It’s hard not to feel the overwhelm this time of year.
This is when all the nostalgia and expectations and tick-off lists and work culminate in one joyous, stressful tangle. If only I could remember that quietly sitting and untangling the tangle is always the best way to go.
I woke up feeling the overwhelm today. The house was undone, so much so I couldn’t even find my tick-off lists. I didn’t have anything tick off anyway.
But my kitchen counter was strangely bare; it was crying out for a big task, one that needed the whole of its surface. It was wrapping paper time.
I spotted the prettiest paper on my maiden voyage to our Province’s new Ikea last month. It was brown packing paper on one side, white on the other. The white side was covered in the best block print, better than any of my past potato or turnip efforts. Naturally only the display rolls were left. It was up to me to make it happen.
I know what you’re thinking. Block printing wrapping paper is the most smug, ridiculously lady of leisure activity you’ve ever heard of this time of year. What happened to her overwhelm?
But, in order to untangle the tangle, I have to be quiet. I have to do something meditative, something that creates white space to think, to prioritize, to find clarity, to get in the zone.
I unrolled a roll of plain Ikea paper, the only roll left in the bin. I cut a crude star from half a potato.
I squirted silver paint onto the lid of a take-away container. I began stamping. Row after row I stamped and eventually, good things happened. I made decisions. I meal planned. I planned future podcasts. I thought of others. My cat felt the calm. She joined in.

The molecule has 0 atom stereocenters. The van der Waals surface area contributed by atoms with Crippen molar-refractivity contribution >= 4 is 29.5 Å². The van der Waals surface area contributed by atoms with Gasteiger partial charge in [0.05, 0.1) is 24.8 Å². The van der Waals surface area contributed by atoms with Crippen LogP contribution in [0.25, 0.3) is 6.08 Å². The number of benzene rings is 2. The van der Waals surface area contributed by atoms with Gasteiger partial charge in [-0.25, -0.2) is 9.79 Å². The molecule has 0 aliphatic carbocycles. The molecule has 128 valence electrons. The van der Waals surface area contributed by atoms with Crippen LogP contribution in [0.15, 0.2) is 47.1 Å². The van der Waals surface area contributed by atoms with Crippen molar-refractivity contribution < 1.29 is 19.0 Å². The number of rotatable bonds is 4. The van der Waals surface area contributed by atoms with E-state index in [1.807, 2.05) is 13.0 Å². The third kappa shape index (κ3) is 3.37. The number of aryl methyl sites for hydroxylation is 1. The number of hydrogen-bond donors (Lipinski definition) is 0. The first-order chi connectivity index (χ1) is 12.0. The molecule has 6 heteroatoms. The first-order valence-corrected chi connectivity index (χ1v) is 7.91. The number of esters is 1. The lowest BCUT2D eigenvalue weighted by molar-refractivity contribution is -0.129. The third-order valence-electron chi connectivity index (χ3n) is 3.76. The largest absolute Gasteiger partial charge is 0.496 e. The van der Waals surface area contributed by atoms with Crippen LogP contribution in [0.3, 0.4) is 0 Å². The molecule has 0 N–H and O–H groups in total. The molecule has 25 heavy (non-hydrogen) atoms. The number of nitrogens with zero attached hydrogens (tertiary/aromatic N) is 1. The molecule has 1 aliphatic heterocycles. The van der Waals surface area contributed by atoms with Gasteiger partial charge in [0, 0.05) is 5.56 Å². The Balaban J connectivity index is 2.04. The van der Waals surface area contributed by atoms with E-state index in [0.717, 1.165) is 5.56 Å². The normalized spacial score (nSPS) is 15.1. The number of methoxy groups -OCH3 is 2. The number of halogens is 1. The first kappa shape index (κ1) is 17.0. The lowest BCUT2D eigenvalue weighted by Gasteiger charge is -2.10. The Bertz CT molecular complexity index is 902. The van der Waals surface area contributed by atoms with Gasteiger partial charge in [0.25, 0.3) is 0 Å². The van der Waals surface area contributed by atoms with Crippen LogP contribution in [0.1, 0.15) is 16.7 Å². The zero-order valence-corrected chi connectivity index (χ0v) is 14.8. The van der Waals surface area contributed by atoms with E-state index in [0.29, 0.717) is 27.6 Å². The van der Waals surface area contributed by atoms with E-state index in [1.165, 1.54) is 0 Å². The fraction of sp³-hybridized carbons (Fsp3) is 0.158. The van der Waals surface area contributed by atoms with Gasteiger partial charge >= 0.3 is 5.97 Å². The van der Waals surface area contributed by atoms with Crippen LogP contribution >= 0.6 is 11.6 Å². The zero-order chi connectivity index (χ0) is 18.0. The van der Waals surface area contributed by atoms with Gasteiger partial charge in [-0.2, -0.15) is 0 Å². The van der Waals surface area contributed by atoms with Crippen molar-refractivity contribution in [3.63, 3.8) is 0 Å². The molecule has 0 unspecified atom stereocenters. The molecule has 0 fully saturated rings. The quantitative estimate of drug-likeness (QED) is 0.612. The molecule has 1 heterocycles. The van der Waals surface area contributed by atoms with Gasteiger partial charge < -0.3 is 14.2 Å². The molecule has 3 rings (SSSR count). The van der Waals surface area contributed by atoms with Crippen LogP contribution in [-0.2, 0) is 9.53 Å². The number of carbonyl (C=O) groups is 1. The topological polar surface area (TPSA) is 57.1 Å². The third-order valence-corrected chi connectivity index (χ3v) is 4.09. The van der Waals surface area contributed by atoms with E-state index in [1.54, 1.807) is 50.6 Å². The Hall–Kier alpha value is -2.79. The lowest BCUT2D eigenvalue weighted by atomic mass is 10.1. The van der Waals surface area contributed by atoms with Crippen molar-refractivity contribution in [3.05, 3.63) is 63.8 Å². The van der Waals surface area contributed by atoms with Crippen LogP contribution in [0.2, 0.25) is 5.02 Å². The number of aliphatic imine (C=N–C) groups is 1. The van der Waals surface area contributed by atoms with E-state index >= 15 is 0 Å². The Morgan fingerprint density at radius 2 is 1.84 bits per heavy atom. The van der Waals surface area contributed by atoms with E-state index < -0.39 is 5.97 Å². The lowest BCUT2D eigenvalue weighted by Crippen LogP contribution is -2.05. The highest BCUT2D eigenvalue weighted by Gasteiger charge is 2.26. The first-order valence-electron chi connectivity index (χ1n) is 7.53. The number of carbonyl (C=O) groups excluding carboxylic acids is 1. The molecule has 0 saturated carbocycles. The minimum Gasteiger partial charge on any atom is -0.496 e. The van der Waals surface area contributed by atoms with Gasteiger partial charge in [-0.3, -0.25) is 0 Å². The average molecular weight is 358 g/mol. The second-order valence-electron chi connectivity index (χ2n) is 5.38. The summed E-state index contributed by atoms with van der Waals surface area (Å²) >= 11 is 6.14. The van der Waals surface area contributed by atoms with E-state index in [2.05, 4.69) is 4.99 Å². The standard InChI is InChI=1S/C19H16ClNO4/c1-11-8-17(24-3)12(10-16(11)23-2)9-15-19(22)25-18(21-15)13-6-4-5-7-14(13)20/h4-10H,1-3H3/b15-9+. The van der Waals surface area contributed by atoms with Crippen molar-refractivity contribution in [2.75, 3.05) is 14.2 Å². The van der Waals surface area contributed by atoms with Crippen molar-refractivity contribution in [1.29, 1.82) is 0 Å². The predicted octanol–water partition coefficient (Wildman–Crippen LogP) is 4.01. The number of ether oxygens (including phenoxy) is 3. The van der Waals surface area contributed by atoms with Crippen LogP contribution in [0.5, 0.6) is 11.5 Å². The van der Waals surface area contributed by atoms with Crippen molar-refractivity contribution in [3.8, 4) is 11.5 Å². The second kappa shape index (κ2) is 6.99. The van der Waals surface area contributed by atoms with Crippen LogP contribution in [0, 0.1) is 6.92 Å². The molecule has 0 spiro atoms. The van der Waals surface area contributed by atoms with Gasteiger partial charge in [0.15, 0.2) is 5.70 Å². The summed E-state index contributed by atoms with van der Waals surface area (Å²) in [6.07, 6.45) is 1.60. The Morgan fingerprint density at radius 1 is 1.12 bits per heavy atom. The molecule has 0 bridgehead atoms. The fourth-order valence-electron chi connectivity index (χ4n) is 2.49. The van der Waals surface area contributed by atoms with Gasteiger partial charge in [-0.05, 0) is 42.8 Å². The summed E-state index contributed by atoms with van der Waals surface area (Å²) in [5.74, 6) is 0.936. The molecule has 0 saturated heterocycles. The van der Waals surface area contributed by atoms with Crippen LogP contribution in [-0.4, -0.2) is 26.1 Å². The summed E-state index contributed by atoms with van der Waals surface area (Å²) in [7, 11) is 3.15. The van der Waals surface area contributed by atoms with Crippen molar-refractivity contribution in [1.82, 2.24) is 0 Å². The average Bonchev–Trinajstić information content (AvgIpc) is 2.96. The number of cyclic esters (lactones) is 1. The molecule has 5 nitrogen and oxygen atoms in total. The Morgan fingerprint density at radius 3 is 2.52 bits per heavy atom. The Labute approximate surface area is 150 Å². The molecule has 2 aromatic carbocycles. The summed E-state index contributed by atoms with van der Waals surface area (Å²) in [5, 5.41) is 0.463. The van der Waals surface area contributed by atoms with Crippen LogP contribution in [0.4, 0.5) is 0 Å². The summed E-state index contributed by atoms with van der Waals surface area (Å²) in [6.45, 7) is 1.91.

Then the doorbell rang. It was my aunt Sandra, my mentor in all things meditative. She often starts her day as a textile artist by simply applying her thumb print, repetitively, on paper attached to the wall. It’s how she gets in the zone, how she untangles. As time passed, she began printing on different surfaces, which became art objects in themselves. We’ll be able to see her Morning Meditation Wall at the Nova Scotia Talent Trust 75th Anniversary show in May 2019.
Sandra sat down in front of the paper and asked for white paint. As I turned the kettle on she quietly began adding her index finger print to the paper. White dots between the stars.
The paper is drying on the counter now, in the way of everything. The quiet window is over. But I’m calmer.
And I have a great stretch of snowy, starry wrapping paper to show for it.
PS – This isn’t my first attempt at root vegetable stamps. Last year, it was turnips. Read more here if you’d like.